"And something is cracking
I don't know where
Ice on the sidewalk
In the air."—Suzanne Vega
Whenever I hear Suzanne Vega's song "Cracking," I think of Central Park in the winter. With the lyrics running through my head, I went up to Central Park today to take some photos, deciding to concentrate on the Mall with its famous elms and Literary Walk. Even though I was wearing my trusty parka I had forgotten a hat, and I bloody froze. But I did manage to capture a few shots before hightailing it to Eric Kayser's for a much needed hot coffee. Here's some of what I saw.
Even though there was no snow on the ground, there were plenty of signs that it was wintertime. The Bethesda Fountain was empty and there was an ice sculpture modelled on the Angel of the Waters. The iconic Angel statue was created by Emma Stebbins in 1873, the first woman to receive a public art commission in New York City. The fountain itself commemorates the founding of the Croton water system, which brought fresh water to New York City for the first time in 1842. Meanwhile the nearby Lake was frozen over bringing to mind Holden Caulfield's visit to the pond and his wondering where the ducks went in winter (like in the book, they were nowhere to be found).
Walking through the arcade to the Mall, I took time to notice the beautiful tiles that cover the ceiling (above). A woman was standing at one end singing Pucinni, which echoed throughout the passageway.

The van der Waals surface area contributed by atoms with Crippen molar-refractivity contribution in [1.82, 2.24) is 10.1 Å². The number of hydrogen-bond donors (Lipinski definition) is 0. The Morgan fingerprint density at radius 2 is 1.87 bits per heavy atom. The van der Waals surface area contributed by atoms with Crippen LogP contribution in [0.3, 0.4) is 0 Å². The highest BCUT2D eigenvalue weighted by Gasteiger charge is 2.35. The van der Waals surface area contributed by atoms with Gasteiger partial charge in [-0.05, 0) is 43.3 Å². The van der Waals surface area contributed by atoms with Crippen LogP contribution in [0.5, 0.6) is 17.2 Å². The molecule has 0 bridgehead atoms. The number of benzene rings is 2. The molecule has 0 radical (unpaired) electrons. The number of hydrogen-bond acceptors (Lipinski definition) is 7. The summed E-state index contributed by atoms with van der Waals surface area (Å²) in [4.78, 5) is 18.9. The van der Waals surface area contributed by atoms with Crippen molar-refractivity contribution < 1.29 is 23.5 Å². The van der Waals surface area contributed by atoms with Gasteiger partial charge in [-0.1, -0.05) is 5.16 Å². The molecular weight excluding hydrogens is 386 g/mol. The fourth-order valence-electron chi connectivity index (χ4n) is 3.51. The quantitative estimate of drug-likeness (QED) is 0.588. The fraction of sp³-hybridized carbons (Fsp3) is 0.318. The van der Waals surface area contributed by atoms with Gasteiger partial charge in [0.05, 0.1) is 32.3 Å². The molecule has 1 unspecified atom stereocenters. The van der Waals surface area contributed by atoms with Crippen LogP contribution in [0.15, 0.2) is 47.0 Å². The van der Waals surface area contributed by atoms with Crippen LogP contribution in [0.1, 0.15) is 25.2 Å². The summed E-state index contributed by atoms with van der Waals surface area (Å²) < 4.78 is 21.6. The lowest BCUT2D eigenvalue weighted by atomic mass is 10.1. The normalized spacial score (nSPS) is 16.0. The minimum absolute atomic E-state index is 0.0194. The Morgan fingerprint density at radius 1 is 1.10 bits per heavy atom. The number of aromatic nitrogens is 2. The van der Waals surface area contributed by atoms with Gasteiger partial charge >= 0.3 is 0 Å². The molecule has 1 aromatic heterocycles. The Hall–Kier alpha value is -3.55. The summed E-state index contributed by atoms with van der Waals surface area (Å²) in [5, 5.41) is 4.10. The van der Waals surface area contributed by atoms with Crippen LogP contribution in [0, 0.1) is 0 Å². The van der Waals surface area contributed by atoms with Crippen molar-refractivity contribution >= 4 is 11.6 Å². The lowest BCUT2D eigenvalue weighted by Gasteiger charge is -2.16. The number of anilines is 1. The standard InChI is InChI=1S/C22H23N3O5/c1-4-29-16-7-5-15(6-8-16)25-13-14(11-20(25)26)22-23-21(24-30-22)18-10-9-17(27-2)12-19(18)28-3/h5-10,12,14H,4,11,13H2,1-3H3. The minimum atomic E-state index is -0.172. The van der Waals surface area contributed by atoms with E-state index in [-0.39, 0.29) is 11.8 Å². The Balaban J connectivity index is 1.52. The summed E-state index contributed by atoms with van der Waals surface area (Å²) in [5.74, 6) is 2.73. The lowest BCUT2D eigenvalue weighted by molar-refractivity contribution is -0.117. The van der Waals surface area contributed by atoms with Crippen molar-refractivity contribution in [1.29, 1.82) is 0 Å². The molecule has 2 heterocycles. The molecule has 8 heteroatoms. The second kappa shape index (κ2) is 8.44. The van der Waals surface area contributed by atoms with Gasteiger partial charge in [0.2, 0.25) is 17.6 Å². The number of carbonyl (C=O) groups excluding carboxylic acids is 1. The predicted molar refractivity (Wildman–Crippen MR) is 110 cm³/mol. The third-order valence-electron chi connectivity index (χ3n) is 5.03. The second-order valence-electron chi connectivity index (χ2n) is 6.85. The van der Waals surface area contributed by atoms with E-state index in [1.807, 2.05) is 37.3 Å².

The Mall is the only straight line in the Park, a formal design in the middle of nature. Originally referred to as an "open air hall of reception," its proportions were made wide enough so carriages could get through, dropping its wealthy patrons off at one end so they could walk and mingle with other folk before picking them up at the other end. American Elms create a canopy over it and are quite spectacular, even in winter. Once common in New England, the American Elm was decimated by Dutch elm disease. The ones in Central Park are kept separate from other elms and closely watched over by park gardeners. Today they are one of the jewels of the park.
At the southern end of the Mall is the Literary Walk where one finds sculptures of four poets—Walter Scott, Robert Burns, Shakespeare, and the once popular Fitz-Greene Halleck (a fifth statue is of Columbus, go figure). Scotland's beloved Burns looks like he's getting inspiration straight from God while Shakespeare is off on his own, away from the others. Perhaps a nod to his elevated stature?
No offense to the poets, but the trees in Central Park are much more interesting. In a city with way too much concrete (one of the reasons why the city is so unbearably hot in the summer), trees are a welcome sight especially in such abundance.
And then there are all of the animals and birds to see, both real and imagined. There's always a large number of horses in this section of the park decked out in an assortment of colours from the white horse in jaunty red who appeared to be racing a park worker to the black horse in purple who reminded me of a horse in a Victorian funeral procession. Not to mention the numerous dogs out for their daily walks and the countless squirrels busy digging up their hidden food supplies.
All photos by Michele.